We got home around 11:15 pm last night (Saturday) and were so exhausted we let the kids sleep in and skip church. Caitlin, such a trooper, spent her last day of the weekend doing homework and practicing the french horn and talking about how cool it will be next year when she's in 8th grade and Mead will make it Nationals.

Sure, honey, that sounds nice.

Tuesday, April 6, 2010

Hope Springs Eternal

It's the beginning of April and the past week we have seen warmer weather in Chicago than we had the majority of last summer. We broke a record one day last week when it was warmer here than in Hawaii. I remember two years ago when the kids and I built a snow bunny in the front yard after it snowed 8 inches on Good Friday. You just never know what you'll get in the way of weather in Chicago in April.

There was a hailstorm last night that was so loud I thought the house was coming down. I remember how my parents shook their heads sadly when we told them 11 years ago that the house we put a bid on wasn't brick. This morning I was in the shower when a thunderstorm broke out and when I opened the bathroom door there were my ten year old twins huddled together at the top of the stairs wide-eyed and hearts beating fast.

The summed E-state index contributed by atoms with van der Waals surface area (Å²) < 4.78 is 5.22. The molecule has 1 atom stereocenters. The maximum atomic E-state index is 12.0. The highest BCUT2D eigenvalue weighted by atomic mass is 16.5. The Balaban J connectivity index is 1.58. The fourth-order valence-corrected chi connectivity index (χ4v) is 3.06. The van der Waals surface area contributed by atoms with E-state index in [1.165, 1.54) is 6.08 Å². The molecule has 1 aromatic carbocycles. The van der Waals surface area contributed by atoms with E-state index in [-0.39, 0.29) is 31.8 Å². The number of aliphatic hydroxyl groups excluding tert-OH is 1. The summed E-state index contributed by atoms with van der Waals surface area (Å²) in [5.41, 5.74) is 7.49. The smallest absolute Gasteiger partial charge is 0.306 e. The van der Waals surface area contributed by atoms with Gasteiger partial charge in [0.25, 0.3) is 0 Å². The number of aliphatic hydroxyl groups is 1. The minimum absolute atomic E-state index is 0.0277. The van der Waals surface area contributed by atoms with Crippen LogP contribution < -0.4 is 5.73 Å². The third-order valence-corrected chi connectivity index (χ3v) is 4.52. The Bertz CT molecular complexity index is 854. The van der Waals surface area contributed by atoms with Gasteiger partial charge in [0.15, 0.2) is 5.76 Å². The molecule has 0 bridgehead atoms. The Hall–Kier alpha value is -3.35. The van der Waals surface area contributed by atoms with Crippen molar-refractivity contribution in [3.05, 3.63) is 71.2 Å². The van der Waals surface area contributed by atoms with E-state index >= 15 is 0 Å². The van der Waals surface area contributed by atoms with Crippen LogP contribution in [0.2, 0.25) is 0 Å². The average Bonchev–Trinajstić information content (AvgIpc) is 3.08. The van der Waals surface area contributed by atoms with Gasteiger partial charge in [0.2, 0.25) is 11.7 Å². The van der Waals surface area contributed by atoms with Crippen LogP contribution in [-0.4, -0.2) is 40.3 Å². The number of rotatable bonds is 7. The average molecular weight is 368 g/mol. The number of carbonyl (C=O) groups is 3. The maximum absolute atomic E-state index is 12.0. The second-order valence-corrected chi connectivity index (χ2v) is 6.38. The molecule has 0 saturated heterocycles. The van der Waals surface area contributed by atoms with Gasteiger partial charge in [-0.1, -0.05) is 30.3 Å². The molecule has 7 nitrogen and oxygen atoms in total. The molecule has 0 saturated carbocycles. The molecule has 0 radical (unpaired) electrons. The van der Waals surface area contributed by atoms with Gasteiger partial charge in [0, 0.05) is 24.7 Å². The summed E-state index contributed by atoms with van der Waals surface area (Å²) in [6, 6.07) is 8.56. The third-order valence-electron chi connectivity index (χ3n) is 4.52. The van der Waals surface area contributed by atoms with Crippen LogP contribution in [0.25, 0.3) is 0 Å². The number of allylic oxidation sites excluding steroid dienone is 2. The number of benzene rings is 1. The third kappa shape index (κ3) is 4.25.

Later today after all that damage the sun came out and it hit 75 degrees. The climate can change on a dime around here and often does.

Have you seen those "get to know you" emails? They're like chain letters that go on and on but sometimes the questions are interesting and you play along. Like, "Storms: cool or scary"? I always answer "Yes."